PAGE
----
If not and solving on paper, feel free to flick and show them your work in progress- obviously not every 30 secs. Strike the right balance or just show them the completed work. Think of this as real life- if this was your manager, how would you carry out the discussion?!

Adi

Most interviewers are very good in following your work up side down :). Sitting in front/facing them is best place to be.

But go the extra mile and do whatever you can possible to make it easier for them. E.g. for in-person interviews can you use a whiteboard/flip-chart?! Ask for one and see if they can arrange for you.

If not and solving on paper, feel free to flick and show them your work in progress- obviously not every 30 secs. Strike the right balance or just show them the completed work. Think of this as real life- if this was your manager, how would you carry out the discussion?!

Adi

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1) Not at all required, and, in fact, it's a bit distracting. Fundamentally, you need to be able to verbally articulate/communicate your thinking/structure in a clear and concise way. Do so with signposting, gesturing, etc....you can't rely on your sheet to do this for you!

2) No no no. That is very very odd...please don't do that! First, sit across from them. Second, pleasure don't try to make any "decisions" in your interactions. They're running the show. They decide. Take their cues!

1) Not at all required, and, in fact, it's a bit distracting. Fundamentally, you need to be able to verbally articulate/communicate your thinking/structure in a clear and concise way. Do so with signposting, gesturing, etc....you can't rely on your sheet to do this for you!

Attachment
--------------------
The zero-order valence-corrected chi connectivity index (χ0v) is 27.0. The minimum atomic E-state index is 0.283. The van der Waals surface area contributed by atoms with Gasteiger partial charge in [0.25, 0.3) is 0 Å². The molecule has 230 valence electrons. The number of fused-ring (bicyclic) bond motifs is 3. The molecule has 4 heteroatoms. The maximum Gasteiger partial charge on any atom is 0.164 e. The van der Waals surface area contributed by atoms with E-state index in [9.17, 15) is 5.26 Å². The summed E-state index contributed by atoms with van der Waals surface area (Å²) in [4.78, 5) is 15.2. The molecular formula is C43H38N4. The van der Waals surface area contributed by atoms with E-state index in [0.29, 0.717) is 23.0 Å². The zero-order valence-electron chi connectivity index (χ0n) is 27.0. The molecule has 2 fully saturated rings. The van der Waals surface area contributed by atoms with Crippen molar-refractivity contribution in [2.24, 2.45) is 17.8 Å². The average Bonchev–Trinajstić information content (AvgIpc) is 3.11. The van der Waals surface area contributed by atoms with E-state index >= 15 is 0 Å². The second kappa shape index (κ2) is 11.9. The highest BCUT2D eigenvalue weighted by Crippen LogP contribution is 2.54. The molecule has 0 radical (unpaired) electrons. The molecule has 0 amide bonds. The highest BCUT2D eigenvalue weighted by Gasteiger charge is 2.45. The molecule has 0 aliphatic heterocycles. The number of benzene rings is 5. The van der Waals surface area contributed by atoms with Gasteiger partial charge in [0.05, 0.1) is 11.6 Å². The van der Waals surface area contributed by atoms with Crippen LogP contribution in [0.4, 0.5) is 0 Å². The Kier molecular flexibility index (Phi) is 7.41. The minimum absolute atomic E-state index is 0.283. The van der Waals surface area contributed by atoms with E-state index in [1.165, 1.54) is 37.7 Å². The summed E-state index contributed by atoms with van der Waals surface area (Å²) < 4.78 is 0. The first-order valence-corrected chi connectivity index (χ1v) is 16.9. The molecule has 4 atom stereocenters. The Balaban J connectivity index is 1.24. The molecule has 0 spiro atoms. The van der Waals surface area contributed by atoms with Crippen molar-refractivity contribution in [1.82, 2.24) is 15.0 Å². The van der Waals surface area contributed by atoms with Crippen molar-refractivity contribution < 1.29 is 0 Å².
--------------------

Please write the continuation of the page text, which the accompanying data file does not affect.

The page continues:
2) No no no. That is very very odd...please don't do that! First, sit across from them. Second, pleasure don't try to make any "decisions" in your interactions. They're running the show. They decide. Take their cues!

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Hi there,

  1. No need to rotate your sheet!
  2. It's preferrable to face the interviewer, which is frequently the position you have hen talking to a client!

I hope this helps!

Mehdi

Hi there,

  1. No need to rotate your sheet!
  2. It's preferrable to face the interviewer, which is frequently the position you have hen talking to a client!

I hope this helps!

Mehdi

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Hi Anonymous,

  1. There is no need in rotating the sheet as long as you walk the interviewer through your structure and keep him aligned. Practice your performing skills so that it would be easy for the interviewer to follow your explanations without having a look in the sheet.
  2. According to the answer to your first question, there is no need to seat at a 90-degree angle. In general, that would be inappropriate too.

Do you need my further help?

GB

Hi Anonymous,

  1. There is no need in rotating the sheet as long as you walk the interviewer through your structure and keep him aligned. Practice your performing skills so that it would be easy for the interviewer to follow your explanations without having a look in the sheet.
  2. According to the answer to your first question, there is no need to seat at a 90-degree angle. In general, that would be inappropriate too.

Do you need my further help?

GB